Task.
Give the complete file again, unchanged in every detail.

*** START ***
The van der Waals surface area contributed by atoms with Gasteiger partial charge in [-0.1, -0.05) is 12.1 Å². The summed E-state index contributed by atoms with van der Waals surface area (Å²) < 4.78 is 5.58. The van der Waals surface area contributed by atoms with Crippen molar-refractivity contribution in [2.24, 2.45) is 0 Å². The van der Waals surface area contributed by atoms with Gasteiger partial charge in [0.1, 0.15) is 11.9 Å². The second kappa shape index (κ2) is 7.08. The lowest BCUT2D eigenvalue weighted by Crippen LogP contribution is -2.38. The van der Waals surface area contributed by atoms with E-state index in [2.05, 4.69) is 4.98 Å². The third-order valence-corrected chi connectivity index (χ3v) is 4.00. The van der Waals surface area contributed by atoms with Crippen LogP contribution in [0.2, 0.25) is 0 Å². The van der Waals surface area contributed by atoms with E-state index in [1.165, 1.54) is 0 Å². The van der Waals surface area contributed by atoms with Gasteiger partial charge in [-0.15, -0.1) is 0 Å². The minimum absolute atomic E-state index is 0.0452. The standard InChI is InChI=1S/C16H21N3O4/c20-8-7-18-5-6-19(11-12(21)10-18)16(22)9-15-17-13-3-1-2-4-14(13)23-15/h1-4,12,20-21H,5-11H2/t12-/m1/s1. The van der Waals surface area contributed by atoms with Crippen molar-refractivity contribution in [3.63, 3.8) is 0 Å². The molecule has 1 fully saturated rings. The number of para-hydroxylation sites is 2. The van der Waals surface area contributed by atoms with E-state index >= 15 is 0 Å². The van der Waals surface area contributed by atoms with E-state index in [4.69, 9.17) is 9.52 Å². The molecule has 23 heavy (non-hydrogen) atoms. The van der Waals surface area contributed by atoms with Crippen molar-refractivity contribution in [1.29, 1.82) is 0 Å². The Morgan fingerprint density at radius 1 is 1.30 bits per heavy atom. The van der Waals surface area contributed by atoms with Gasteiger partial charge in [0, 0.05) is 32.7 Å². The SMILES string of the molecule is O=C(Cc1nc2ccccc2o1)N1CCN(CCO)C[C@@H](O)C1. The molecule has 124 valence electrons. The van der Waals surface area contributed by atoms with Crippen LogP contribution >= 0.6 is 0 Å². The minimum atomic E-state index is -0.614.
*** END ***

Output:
The van der Waals surface area contributed by atoms with Gasteiger partial charge in [-0.1, -0.05) is 12.1 Å². The summed E-state index contributed by atoms with van der Waals surface area (Å²) < 4.78 is 5.58. The van der Waals surface area contributed by atoms with Crippen molar-refractivity contribution in [2.24, 2.45) is 0 Å². The van der Waals surface area contributed by atoms with Gasteiger partial charge in [0.1, 0.15) is 11.9 Å². The second kappa shape index (κ2) is 7.08. The lowest BCUT2D eigenvalue weighted by Crippen LogP contribution is -2.38. The van der Waals surface area contributed by atoms with E-state index in [2.05, 4.69) is 4.98 Å². The third-order valence-corrected chi connectivity index (χ3v) is 4.00. The van der Waals surface area contributed by atoms with Crippen LogP contribution in [0.2, 0.25) is 0 Å². The van der Waals surface area contributed by atoms with E-state index in [1.165, 1.54) is 0 Å². The van der Waals surface area contributed by atoms with Gasteiger partial charge in [-0.15, -0.1) is 0 Å². The minimum absolute atomic E-state index is 0.0452. The standard InChI is InChI=1S/C16H21N3O4/c20-8-7-18-5-6-19(11-12(21)10-18)16(22)9-15-17-13-3-1-2-4-14(13)23-15/h1-4,12,20-21H,5-11H2/t12-/m1/s1. The van der Waals surface area contributed by atoms with Crippen molar-refractivity contribution in [3.63, 3.8) is 0 Å². The molecule has 1 fully saturated rings. The number of para-hydroxylation sites is 2. The van der Waals surface area contributed by atoms with E-state index >= 15 is 0 Å². The van der Waals surface area contributed by atoms with E-state index in [4.69, 9.17) is 9.52 Å². The molecule has 23 heavy (non-hydrogen) atoms. The van der Waals surface area contributed by atoms with Crippen molar-refractivity contribution in [1.29, 1.82) is 0 Å². The Morgan fingerprint density at radius 1 is 1.30 bits per heavy atom. The van der Waals surface area contributed by atoms with Gasteiger partial charge in [0, 0.05) is 32.7 Å². The SMILES string of the molecule is O=C(Cc1nc2ccccc2o1)N1CCN(CCO)C[C@@H](O)C1. The molecule has 124 valence electrons. The van der Waals surface area contributed by atoms with Crippen LogP contribution >= 0.6 is 0 Å². The minimum atomic E-state index is -0.614.